Tuesday, March 20, 2012
The Machinery of Criminal Justice #1: Colonial-Era Mercy
Hello all. I'm Stephanos Bibas, and I'd like to thank Doug Berman for inviting me to guest-blog about my new book The Machinery of Criminal Justice, just published by Oxford University Press and available here.(Alas, posts will continue to show Doug's name rather than my own.) Though I can't match Doug's speed and quantity of blogging, if time permits I may throw in a few other posts as well.
In a nutshell, the book is about:
1) how America moved from a populist system of public jury trials and punishments to a hidden plea bargaining assembly line run by lawyers and ever-longer punishments hidden behind prison walls;
2) what we have lost in our quest to process ever more cases efficiently; and
3) how we could swing the pendulum part-way back toward greater transparency, public involvement, and confidence within a lawyer-run system.
I can’t cover the entire book in a week and won’t try to excerpt it. This week, I'll focus specifically on punishments and how we might make punishment more visibly satisfying and less permanent, to better re-integrate ex-cons into society after they complete their sentences.
Today, I'd like to start by sketching out a couple of distinctive features of colonial American punishments that set them apart from our modern punishments. In this post I'll focus on the room left for mercy, and in the next post I'll explore how colonial justice was more open to reintegrating and forgiving convicts.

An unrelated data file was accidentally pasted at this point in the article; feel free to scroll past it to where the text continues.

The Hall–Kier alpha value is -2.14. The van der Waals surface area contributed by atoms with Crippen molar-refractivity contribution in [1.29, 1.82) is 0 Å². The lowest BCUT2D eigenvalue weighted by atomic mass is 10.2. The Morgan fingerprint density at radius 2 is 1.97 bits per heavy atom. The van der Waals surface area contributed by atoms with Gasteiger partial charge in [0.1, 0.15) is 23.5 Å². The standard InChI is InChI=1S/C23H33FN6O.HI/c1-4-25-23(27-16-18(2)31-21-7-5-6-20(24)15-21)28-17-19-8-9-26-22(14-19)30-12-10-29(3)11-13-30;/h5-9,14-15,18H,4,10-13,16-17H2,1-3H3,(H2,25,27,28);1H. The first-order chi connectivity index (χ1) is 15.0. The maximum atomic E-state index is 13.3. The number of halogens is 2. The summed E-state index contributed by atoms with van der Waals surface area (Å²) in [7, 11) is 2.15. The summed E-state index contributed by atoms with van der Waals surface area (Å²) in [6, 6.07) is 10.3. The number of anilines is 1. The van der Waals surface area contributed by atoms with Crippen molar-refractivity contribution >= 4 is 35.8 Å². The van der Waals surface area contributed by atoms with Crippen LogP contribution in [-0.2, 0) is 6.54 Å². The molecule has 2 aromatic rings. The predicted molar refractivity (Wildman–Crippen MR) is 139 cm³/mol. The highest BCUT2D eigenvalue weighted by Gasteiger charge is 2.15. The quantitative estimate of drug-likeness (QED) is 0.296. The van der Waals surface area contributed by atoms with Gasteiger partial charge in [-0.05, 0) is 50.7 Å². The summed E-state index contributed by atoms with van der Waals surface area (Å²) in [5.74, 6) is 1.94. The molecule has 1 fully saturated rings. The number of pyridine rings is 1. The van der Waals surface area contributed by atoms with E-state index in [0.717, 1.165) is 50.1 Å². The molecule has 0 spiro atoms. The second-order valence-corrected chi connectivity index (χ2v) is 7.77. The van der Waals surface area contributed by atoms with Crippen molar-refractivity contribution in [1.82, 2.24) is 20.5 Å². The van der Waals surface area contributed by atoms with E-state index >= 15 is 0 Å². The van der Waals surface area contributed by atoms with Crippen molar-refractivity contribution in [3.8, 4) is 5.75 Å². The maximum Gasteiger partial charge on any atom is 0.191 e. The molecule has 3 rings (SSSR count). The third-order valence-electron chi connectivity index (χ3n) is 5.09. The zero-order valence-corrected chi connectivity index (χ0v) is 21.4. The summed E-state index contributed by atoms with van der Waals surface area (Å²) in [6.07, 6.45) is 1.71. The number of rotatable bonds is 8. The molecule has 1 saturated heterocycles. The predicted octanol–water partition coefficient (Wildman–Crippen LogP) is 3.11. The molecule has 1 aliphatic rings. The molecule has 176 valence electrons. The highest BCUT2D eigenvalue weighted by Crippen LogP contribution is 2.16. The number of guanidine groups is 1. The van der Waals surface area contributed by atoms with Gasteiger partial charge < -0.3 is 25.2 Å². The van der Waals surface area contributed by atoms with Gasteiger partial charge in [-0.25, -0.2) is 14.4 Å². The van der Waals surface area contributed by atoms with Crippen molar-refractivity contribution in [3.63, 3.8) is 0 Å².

When we look back at colonial-era punishments, we think of them as promiscuously bloody, far too quick to execute. But while there were many more capital crimes than today, colonial America was much less bloody than England, both on paper and even moreso in practice (with the important exception of slave justice). Even though they were often capital crimes, burglaries, robberies, and thefts very rarely resulted in hangings. Before the Revolution, Pennsylvania convicted fewer than two people per year of capital offenses and executed only about one per year.
Though crimes carried fixed penalties, colonial justice was more lenient in practice because criminal procedure left plenty of room for mercy. One avenue was "pious perjury," in which juries convicted sympathetic defendants of lesser, noncapital offenses, often at the prompting of judges. Judges also interpreted rules loosely to allow sympathetic first offenders to avoid the death penalty. Likewise, juries took convicts' branded thumbs (marks of a first conviction) into account, factoring prior criminal records in deciding whether to convict of the latest offense. No rules of character evidence precluded common-sense inferences about whether a thief was likely to steal again or deserved mercy if he had.
Finally, executive clemency frequently softened sentences, on the recommendations of juries and judges. One of the most important grounds for pardon was the convict's character, including his upbringing, employment, family support, sobriety, honesty, and trustworthiness. While this could introduce some class bias, most pardons occurred without intervention by anyone but a judges, so plenty of poor and powerless people received mercy. Today we exclude much of this evidence as suspect, but it did cast light on the wrongdoer's broader blameworthiness, dangerousness, and prospects for reform. The emphasis was not on formal equality but on fully textured evaluation of everything known about this particular person.
Perhaps the most interesting factor in clemency decisions was the role of remorse. Then as now, one of the most powerful grounds for mercy was a convict's apparent remorse and change of heart. Thus, the colonists left plenty of time between sentence and execution for repentance. Of course, convicts often feigned repentance to postpone or evade the gallows, but then as now, officials saw through much of this fakery.
That's all for the moment. In my next post on the book, I'll discuss how colonial punishment sought not to exile wrongdoers but to reintegrate them into the community. After that, I'll move to how things changed over the past two centuries.Stephanos Bibas